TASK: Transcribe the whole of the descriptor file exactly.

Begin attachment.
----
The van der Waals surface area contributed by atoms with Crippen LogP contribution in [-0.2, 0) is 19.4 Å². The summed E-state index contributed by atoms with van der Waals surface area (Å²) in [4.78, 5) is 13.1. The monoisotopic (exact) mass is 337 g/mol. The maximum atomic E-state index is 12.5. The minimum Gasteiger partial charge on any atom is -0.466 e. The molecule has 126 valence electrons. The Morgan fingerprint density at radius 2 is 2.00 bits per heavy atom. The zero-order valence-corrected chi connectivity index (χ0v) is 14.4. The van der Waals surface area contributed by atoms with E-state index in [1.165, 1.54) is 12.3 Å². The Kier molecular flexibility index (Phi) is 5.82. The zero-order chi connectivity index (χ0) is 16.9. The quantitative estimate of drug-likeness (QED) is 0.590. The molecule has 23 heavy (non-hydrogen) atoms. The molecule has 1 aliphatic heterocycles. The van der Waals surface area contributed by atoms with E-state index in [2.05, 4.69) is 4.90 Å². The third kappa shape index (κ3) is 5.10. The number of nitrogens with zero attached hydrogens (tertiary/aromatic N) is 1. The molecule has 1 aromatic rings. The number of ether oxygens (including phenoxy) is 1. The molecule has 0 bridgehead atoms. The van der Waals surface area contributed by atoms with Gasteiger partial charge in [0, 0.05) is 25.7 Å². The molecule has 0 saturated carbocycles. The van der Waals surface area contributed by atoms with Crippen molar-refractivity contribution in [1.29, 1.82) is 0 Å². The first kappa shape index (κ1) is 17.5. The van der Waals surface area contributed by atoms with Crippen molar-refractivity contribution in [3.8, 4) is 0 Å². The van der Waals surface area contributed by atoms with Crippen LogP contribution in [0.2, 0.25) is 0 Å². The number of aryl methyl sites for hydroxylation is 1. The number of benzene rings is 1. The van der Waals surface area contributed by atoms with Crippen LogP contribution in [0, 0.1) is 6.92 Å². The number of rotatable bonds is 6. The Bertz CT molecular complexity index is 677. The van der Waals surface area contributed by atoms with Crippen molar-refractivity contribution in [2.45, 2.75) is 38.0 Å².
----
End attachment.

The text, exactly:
The van der Waals surface area contributed by atoms with Crippen LogP contribution in [-0.2, 0) is 19.4 Å². The summed E-state index contributed by atoms with van der Waals surface area (Å²) in [4.78, 5) is 13.1. The monoisotopic (exact) mass is 337 g/mol. The maximum atomic E-state index is 12.5. The minimum Gasteiger partial charge on any atom is -0.466 e. The molecule has 126 valence electrons. The Morgan fingerprint density at radius 2 is 2.00 bits per heavy atom. The zero-order valence-corrected chi connectivity index (χ0v) is 14.4. The van der Waals surface area contributed by atoms with E-state index in [1.165, 1.54) is 12.3 Å². The Kier molecular flexibility index (Phi) is 5.82. The zero-order chi connectivity index (χ0) is 16.9. The quantitative estimate of drug-likeness (QED) is 0.590. The molecule has 23 heavy (non-hydrogen) atoms. The molecule has 1 aliphatic heterocycles. The van der Waals surface area contributed by atoms with E-state index in [2.05, 4.69) is 4.90 Å². The third kappa shape index (κ3) is 5.10. The number of nitrogens with zero attached hydrogens (tertiary/aromatic N) is 1. The molecule has 1 aromatic rings. The number of ether oxygens (including phenoxy) is 1. The molecule has 0 bridgehead atoms. The van der Waals surface area contributed by atoms with Gasteiger partial charge in [0, 0.05) is 25.7 Å². The molecule has 0 saturated carbocycles. The van der Waals surface area contributed by atoms with Crippen molar-refractivity contribution in [1.29, 1.82) is 0 Å². The first kappa shape index (κ1) is 17.5. The van der Waals surface area contributed by atoms with Crippen molar-refractivity contribution in [3.8, 4) is 0 Å². The van der Waals surface area contributed by atoms with Crippen LogP contribution in [0.2, 0.25) is 0 Å². The number of aryl methyl sites for hydroxylation is 1. The number of benzene rings is 1. The van der Waals surface area contributed by atoms with Crippen LogP contribution in [0, 0.1) is 6.92 Å². The number of rotatable bonds is 6. The Bertz CT molecular complexity index is 677. The van der Waals surface area contributed by atoms with Crippen molar-refractivity contribution in [2.45, 2.75) is 38.0 Å².